Rio Verde Foothills residents react to shutoff from Scottsdale water
Jan 20, 2023, 4:35 AM
(Photo by Getty Images)
PHOENIX — Rural community Rio Verde Foothills lost one of its primary sources of water a few weeks ago.
For years, many residents relied on nearby Scottsdale’s water supply to fill up the trucks that hauled water to their homes. However, in 2021, the city said they’d be shutting off service to Rio Verde Foothills by the end of 2022.
Without a long-term plan in place, on Jan. 1, Scottsdale officially stopped providing water to the community.
In the weeks since the shutoff, many residents said they’ve had to get creative about the ways they use water. Karen Nabity said she and her husband have had to make serious cuts.
“On average in a regular home, they use about 100 gallons per day, per person,” she explained. “We’re using 13-and-a-half gallons.”
Christy Jackman, who has a well on her property, is allowing a fellow resident to use some of her supply.
“I’m currently filling up a neighbor’s water tank with my well,” she said. “Although my well is stable, I can’t support an extra home forever.”
Even though she’s managing under the circumstances, Jackman doesn’t understand why Scottsdale hasn’t worked with the community.
“We offered them two separate methods of getting water for them into the canal to process, and offered to pay them,” she said.
“Either of those options would have made Scottsdale whole.”
One of those proposals, involving private utility company Epcor, originated from Maricopa County Supervisor Thomas Galvin.
“Epcor would deliver water to the Rio Verde Foothills residents and then would pay the city of Scottsdale for that service, because that’s the only pipe that goes out there,” he explained to KTAR News 92.3 FM’s The Gaydos and Chad Show.
Galvin said the plan was approved by the Corporation Commission but hit a roadblock with Scottsdale’s mayor.
“The only final piece that had to be done was for [Mayor] David Ortega to sign the dotted line to allow the city to make money off of this proposal that I made, and he’s blocking it,” Galvin said. “No one knows why.”
Scottsdale’s decision to block the offers confused some Rio Verde Foothills residents, like Meredith Deangelis.
“We do not understand at all why the mayor has shot that [plan] down,” she said. “It would make money, it’s not using their water, and it’s desperately helping out their neighbors.”
Supervisor Galvin accused Mayor Ortega of “playing politics,” and called the national media attention Rio Verde Foothills’ water situation has attracted “a black eye for Scottsdale.”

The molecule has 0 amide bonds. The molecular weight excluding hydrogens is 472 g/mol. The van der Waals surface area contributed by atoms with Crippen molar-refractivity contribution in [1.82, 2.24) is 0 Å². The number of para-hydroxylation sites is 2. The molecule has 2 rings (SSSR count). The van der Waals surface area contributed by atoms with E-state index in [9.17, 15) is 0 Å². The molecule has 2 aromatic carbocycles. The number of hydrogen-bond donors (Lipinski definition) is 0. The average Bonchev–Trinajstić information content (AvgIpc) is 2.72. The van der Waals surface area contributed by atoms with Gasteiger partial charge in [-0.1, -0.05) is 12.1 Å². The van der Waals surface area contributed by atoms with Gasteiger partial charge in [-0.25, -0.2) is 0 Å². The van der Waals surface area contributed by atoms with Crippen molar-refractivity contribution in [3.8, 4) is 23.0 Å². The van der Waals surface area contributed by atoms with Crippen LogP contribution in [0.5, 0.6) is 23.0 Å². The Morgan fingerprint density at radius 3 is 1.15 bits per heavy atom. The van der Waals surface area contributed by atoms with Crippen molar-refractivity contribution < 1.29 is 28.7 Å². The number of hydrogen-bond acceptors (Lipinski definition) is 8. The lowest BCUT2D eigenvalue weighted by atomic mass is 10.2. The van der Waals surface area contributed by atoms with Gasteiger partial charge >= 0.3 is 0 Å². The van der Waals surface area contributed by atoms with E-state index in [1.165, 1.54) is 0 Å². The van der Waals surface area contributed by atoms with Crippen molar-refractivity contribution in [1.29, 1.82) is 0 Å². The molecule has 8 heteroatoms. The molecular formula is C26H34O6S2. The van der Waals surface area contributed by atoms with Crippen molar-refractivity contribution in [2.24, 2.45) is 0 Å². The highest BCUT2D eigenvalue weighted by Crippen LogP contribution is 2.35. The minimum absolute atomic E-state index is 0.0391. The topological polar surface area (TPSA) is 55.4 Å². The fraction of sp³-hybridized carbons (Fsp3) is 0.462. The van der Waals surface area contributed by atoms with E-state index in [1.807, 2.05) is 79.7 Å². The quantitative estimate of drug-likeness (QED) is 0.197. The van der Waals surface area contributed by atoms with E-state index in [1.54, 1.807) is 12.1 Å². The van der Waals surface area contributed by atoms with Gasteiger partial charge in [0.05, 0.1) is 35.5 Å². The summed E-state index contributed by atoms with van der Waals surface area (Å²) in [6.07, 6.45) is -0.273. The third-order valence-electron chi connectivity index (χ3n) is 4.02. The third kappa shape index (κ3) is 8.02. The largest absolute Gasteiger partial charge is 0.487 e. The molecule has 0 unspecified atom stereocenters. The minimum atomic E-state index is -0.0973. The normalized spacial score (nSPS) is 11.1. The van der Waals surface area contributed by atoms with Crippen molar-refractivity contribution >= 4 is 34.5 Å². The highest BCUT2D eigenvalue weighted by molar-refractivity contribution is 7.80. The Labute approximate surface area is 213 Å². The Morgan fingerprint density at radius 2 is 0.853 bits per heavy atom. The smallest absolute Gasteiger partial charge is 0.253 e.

John Hornewer, who lives in Rio Verde Foothills and is a water hauler himself, feels like he and his neighbors are caught in the middle.
“I’m really irritated that politics has put our community in the situation that it is,” Hornewer said.
“I really feel it’s a contest between Thomas Galvin and Mayor Ortega… they’re playing games, and we’re the ones suffering.”
Some Rio Verde Foothills residents, including Jackman, are now part of a lawsuit against the city, which claims withholding the water violates state law.
“There really is a law on the books,” Jackman said. “It states that if a municipality serves water to an unincorporated portion of the county, they may not discontinue that service.”
It isn’t just a lawsuit — there’s also legislation regarding Rio Verde Foothills’ water situation. State Representative David Cook is sponsoring the bill.
“We’re just asking for the city of Scottsdale to allow us to use their infrastructure,” he explained. “While Epcor gets their boundaries expanded so they can service [Rio Verde Foothills] to supply them with a long-term solution.”
Representative Cook said he’ll be part of a meeting with Scottsdale officials to discuss the issue.
Scottsdale has declined to comment on the issue because of the lawsuit filed against the city.
Despite how precarious the current water situation is, many of the Rio Verde Foothills residents don’t want to leave.
“I love this area, and I’m not going to move,” Nabity said. “My children live here, my grand-babies live here, and we’re going to figure out a solution for our family.”
Meredith Deangelis also said they’re prepared to make things work.
“I’m going to keep fighting every single day,” she said.
“Even if that means doing laundry at my parents and showering at the health club and catching rainwater to flush toilets. We’re going to fight it out.”